What do Crabapples Taste Like?

Wire basket filled with red and yellow, round fruit, sitting outside on a wood table.
There are many varieties to choose from and some lend themselves better for eating, cooking or just for show.

There are many types of crabapple and hundreds of hybrids, producing a variety of flavors. Several of the larger kinds will produce fruit that is tasty enough right off the tree, and smaller ones are typically used in cooking and baking.

While some of the more edible types are mentioned above, many are too sour and bitter (even after cooking). If you are considering eating crabapples, choose your variety carefully before planting.

Are Crabapples Toxic?

Close up of three small, round, red fruit with a cluster of tiny seeds laying next to them on a gray table.
Just like apples, crabapple seeds should not be consumed.

The flesh of the crabapple itself isn’t toxic. However, like its cousin the apple, the seeds do contain cyanogenic glycosides, also known as cyanide.

When you eat crabapples, avoid the seed, the stem, and the leaves, like eating any other apple. Even if you swallow a few seeds, don’t panic. They will likely pass through your system without even breaking down. 

The sourness of some crabapples may affect those with sensitive stomachs. But the symptoms of cyanide poisoning are more serious, such as shortness of breath, seizures, and loss of consciousness.

Are Crabapples Safe for Pets?

Close up of a black horse eating a cluster of apples hanging down from a tree branch.
It’s better to keep crabapple trees away from areas where cattle and horses may be grazing.

Crabapple consumption can cause some stomach issues for pets. But the danger lies in the fact that some animals will eat the apple in its entirety: leaves, stems, and seeds included. And they might not stop at one or two. If your pet is one of those vacuum cleaners, keep a careful eye when outdoors.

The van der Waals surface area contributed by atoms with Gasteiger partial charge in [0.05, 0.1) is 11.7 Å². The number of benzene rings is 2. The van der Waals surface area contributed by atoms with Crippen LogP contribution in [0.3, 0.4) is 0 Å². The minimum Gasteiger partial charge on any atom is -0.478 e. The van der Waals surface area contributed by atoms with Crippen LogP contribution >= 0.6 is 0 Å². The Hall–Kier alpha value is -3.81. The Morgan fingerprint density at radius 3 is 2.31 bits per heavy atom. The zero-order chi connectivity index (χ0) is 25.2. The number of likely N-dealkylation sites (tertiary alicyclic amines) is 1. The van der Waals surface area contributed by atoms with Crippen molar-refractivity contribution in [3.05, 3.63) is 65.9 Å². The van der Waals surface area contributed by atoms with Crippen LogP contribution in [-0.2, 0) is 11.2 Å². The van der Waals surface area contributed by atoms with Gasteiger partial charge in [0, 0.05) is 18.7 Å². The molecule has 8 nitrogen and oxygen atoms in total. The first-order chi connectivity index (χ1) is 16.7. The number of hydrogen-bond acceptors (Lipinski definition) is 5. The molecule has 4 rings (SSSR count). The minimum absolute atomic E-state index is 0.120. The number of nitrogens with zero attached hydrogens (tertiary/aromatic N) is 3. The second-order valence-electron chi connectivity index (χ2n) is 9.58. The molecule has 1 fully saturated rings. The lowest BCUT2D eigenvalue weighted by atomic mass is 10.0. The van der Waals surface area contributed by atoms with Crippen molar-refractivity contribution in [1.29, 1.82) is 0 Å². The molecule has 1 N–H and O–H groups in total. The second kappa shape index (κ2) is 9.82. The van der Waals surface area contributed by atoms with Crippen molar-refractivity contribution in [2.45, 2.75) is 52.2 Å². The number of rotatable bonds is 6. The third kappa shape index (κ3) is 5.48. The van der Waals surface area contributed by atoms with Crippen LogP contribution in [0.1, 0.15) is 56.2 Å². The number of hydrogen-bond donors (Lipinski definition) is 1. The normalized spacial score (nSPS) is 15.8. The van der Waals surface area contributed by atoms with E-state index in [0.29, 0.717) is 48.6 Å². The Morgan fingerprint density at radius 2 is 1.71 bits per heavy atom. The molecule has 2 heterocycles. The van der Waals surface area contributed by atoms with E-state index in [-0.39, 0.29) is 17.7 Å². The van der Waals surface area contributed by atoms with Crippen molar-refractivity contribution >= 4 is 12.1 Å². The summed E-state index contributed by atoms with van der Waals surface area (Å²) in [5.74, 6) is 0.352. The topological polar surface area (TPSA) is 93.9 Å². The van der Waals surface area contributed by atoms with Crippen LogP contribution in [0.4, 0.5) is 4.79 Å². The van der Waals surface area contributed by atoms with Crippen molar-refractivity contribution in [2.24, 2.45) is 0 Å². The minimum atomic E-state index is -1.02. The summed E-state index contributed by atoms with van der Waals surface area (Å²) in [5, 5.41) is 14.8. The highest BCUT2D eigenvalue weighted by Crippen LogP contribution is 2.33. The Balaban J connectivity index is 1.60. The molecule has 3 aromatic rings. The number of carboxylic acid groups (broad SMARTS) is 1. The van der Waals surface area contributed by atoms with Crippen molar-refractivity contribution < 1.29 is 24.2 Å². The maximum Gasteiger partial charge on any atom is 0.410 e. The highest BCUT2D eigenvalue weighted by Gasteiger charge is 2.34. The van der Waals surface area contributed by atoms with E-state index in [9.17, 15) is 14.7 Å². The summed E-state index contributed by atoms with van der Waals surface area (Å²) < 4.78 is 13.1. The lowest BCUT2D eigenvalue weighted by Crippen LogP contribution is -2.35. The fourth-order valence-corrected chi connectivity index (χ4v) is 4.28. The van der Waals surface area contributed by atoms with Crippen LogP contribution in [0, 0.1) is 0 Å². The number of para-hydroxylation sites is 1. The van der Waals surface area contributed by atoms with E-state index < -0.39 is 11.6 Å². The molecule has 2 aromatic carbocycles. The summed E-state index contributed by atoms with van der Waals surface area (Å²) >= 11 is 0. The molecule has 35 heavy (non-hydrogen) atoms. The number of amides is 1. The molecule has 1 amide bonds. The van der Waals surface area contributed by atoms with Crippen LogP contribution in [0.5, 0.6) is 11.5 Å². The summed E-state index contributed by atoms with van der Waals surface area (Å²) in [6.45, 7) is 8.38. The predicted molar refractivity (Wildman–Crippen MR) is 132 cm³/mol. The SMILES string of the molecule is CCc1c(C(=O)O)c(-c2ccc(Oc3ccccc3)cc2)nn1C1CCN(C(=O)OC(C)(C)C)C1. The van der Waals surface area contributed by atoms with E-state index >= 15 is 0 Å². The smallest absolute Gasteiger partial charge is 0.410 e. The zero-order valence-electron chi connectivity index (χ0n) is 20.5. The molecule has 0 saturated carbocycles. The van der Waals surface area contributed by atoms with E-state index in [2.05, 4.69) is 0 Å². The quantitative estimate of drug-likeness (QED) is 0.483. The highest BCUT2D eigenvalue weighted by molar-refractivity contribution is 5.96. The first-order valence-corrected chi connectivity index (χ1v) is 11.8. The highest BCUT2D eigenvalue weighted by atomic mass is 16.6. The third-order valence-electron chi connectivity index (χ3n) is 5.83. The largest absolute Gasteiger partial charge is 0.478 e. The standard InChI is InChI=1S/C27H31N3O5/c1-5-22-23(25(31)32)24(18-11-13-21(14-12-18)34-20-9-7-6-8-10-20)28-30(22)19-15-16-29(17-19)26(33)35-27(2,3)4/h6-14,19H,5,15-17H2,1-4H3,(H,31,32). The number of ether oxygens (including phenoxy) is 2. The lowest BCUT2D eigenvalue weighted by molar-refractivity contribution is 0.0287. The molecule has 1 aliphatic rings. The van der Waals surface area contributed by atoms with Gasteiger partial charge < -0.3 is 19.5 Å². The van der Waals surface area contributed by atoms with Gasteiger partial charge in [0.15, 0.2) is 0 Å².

There is a higher danger for cattle and horses who eat these types of foods on a regular basis. Keep your fields fenced and your trees out of their reach to be safe.

How to Use Crabapples

Close up of a hand holding small round, red and yellow fruits with parts of their leafy stems still attached.
There are several different ways you can use crabapples.

Though some of these apple miniatures appear better suited to a dollhouse kitchen (and probably taste just as wooden), there are several edible crabapple uses.

Crabapple Jellies

Close up of a clear glass jar filled with small, red round fruit that has been cooked and filled into the jar.
Crabapples are used a lot to make jams and jellies.

Jelly is made with apples and sugar so even the not-so-sweet crabapples will do well in this form. If you can up many of them, you’ll also have gifts for every relative on your Christmas list.

Pickling Crabapples

Close up of a black bowl filled with pickled, yellow, round fruit with their stems still attached.
While pickling apples isn’t common, it can make a delicious treat to try for those who love canning.

I’ll admit apples aren’t the first thing that comes to mind when I think of pickling things. But don’t knock it until you try it, especially when it means you might miss out on something this delicious.

Crabapple Butter

Wood cutting board with a jar of apple butter and whole apples, cinnamon sticks and toast laying on the table nest to it.
Apple butter makes for a perfect gift around the holidays.

Another novelty gift is apple butter. Crabapples will give it a pretty pink color and a different sweet-tart flavor.

Crabapple Jams

Close up of a clear, glass, jar filled with a light pink colored jam.
Crabapples are perfect for making jam. It’s also a great way to use up your crabapples after a large harvest.

Make use of a mountain of crabapples in crabapple jam. When stored correctly, you can enjoy the fruits long after the season has ended.

Final Thoughts

Crabapples are edible, but don’t have quite the same taste as the apples you know. There’s no way to tell just by looking at a crabapple how sour or sweet it will be, so choose your varieties wisely before planting if you plan on eating them.